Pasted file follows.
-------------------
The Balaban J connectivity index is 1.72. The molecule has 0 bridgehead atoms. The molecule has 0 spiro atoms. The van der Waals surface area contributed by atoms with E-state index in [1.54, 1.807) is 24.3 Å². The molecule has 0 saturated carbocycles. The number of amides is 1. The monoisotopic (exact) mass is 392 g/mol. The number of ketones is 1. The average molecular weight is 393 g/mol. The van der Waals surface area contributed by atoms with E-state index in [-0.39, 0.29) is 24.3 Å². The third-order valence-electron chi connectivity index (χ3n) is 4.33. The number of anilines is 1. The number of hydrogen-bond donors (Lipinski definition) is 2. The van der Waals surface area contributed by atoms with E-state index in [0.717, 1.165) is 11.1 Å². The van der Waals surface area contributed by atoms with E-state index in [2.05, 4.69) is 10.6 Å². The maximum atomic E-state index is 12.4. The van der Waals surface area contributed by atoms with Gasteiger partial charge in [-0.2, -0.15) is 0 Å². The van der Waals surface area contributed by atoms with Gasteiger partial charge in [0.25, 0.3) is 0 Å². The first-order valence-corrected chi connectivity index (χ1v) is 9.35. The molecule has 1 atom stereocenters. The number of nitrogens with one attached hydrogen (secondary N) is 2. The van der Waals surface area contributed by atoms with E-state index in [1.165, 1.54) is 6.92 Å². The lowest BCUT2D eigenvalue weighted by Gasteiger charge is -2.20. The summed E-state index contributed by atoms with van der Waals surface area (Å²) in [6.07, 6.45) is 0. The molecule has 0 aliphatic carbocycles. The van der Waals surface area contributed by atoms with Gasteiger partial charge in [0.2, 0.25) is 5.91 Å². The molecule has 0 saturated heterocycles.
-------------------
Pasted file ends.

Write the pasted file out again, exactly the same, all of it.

The Balaban J connectivity index is 1.72. The molecule has 0 bridgehead atoms. The molecule has 0 spiro atoms. The van der Waals surface area contributed by atoms with E-state index in [1.54, 1.807) is 24.3 Å². The molecule has 0 saturated carbocycles. The number of amides is 1. The monoisotopic (exact) mass is 392 g/mol. The number of ketones is 1. The average molecular weight is 393 g/mol. The van der Waals surface area contributed by atoms with E-state index in [-0.39, 0.29) is 24.3 Å². The third-order valence-electron chi connectivity index (χ3n) is 4.33. The number of anilines is 1. The number of hydrogen-bond donors (Lipinski definition) is 2. The van der Waals surface area contributed by atoms with E-state index in [0.717, 1.165) is 11.1 Å². The van der Waals surface area contributed by atoms with E-state index in [2.05, 4.69) is 10.6 Å². The maximum atomic E-state index is 12.4. The van der Waals surface area contributed by atoms with Gasteiger partial charge in [-0.2, -0.15) is 0 Å². The van der Waals surface area contributed by atoms with Gasteiger partial charge in [0.25, 0.3) is 0 Å². The first-order valence-corrected chi connectivity index (χ1v) is 9.35. The molecule has 1 atom stereocenters. The number of nitrogens with one attached hydrogen (secondary N) is 2. The van der Waals surface area contributed by atoms with E-state index in [1.165, 1.54) is 6.92 Å². The lowest BCUT2D eigenvalue weighted by Gasteiger charge is -2.20. The summed E-state index contributed by atoms with van der Waals surface area (Å²) in [6.07, 6.45) is 0. The molecule has 0 aliphatic carbocycles. The van der Waals surface area contributed by atoms with Gasteiger partial charge in [0.2, 0.25) is 5.91 Å². The molecule has 0 saturated heterocycles.